WASHINGTON (Reuters) - The Trump administration is weighing tax relief for airline, cruise and travel industries to help such companies cope with a growing coronavirus outbreak that has dried up bookings, a source familiar with the plan said on Friday.
The move, which could include tax deferrals, is one of several targeted steps that the administration is considering to try to limit the economic damage from the epidemic, which could stifle consumer spending and keep many workers at home.
White House Economic adviser Larry Kudlow said it was too early to determine the magnitude of the slowdown and the nation’s overall economy remained fundamentally strong and was not headed for a recession.
The Labor department released strong February payrolls data on Friday, reflecting surveys taken before the virus’ rampant spread outside China became apparent.
U.S. officials were concerned about people who may have to stay home because of the outbreak and lose wages, as well as about small business and airlines, among others, Kudlow told reporters at the White House.
“We’re worried about small business. We might be worried about small farms. We might be worried about some sectors of the economy that are really hard hit,” Kudlow said.
“There are a lot of things we can do for cash flow purposes, possibly deferred tax purposes, and we can set up mechanisms to do that,” Kudlow said, adding that they would be “micro-forms of assistance.”
Kudlow did not name the specific industries that could get tax deferments and a Treasury spokesman did not immediately respond to a request for comment. The Washington Post first reported here that the administration is considering the idea.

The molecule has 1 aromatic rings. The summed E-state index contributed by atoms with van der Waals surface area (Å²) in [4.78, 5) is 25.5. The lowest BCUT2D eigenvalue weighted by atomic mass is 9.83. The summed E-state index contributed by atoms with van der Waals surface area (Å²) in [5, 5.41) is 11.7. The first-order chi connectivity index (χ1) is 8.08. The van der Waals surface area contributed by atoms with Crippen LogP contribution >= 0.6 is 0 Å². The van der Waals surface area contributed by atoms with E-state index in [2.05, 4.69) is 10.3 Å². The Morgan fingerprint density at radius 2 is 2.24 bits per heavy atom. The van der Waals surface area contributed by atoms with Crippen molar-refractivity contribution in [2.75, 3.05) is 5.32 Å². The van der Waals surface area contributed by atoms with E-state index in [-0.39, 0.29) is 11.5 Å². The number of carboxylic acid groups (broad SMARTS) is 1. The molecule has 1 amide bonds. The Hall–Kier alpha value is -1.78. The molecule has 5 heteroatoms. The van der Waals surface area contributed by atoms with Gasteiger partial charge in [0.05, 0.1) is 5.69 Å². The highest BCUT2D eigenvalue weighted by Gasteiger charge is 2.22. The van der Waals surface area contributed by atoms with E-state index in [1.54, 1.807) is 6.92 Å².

Kudlow said the administration may have to go to Congress to seek additional funding, but aid would be “targeted micro-forms of assistance.”
“We are at the moment are not going to do these gigantic packages where we put in helicopter money for everyone,” he added.
The Federal Reserve this week announced an emergency half-percentage point rate cut to try to blunt the coronavirus’ impact.
U.S. and global markets have slid for the past two weeks as the spread of coronavirus outside of China has raised investors’ fear of the outbreak’s impact as the number of cases neared 100,000 worldwide. In the United States, the death toll from the respiratory illness rose to 15.
The U.S. market slide alone had wiped out nearly $4 trillion of value through Thursday.
(GRAPHIC: U.S. stocks have fallen hard - here)
U.S. President Donald Trump could act via an executive order, or he could also turn again to Congress, which this week approved an $8.3 billion bill aimed at efforts to boost the U.S. response to the outbreak, including money for drug and vaccine development as well as the public health efforts.
Trump signed the measure into law earlier on Friday.
“We’re looking at different options,” Trump said on Friday when asked whether he was considering deferring taxes for companies as he toured tornado damage in Tennessee.
Earlier, at the White House, Trump called for another Fed rate cut to eliminate a “competitive disadvantage” for the United States compared to Europe and China.
Kudlow said the administration was not inclined to enact a temporary payroll tax cut, or lowering tariffs on imports, which some experts have said could ease global supply chain problems.
Reporting by Steve Holland, Susan Heavey and Tim Ahmann; additional reporting by Lisa Lambert and Jeff Mason, writing by David Lawder; Editing by Chizu Nomiyama, Nick Zieminski and David Gregorio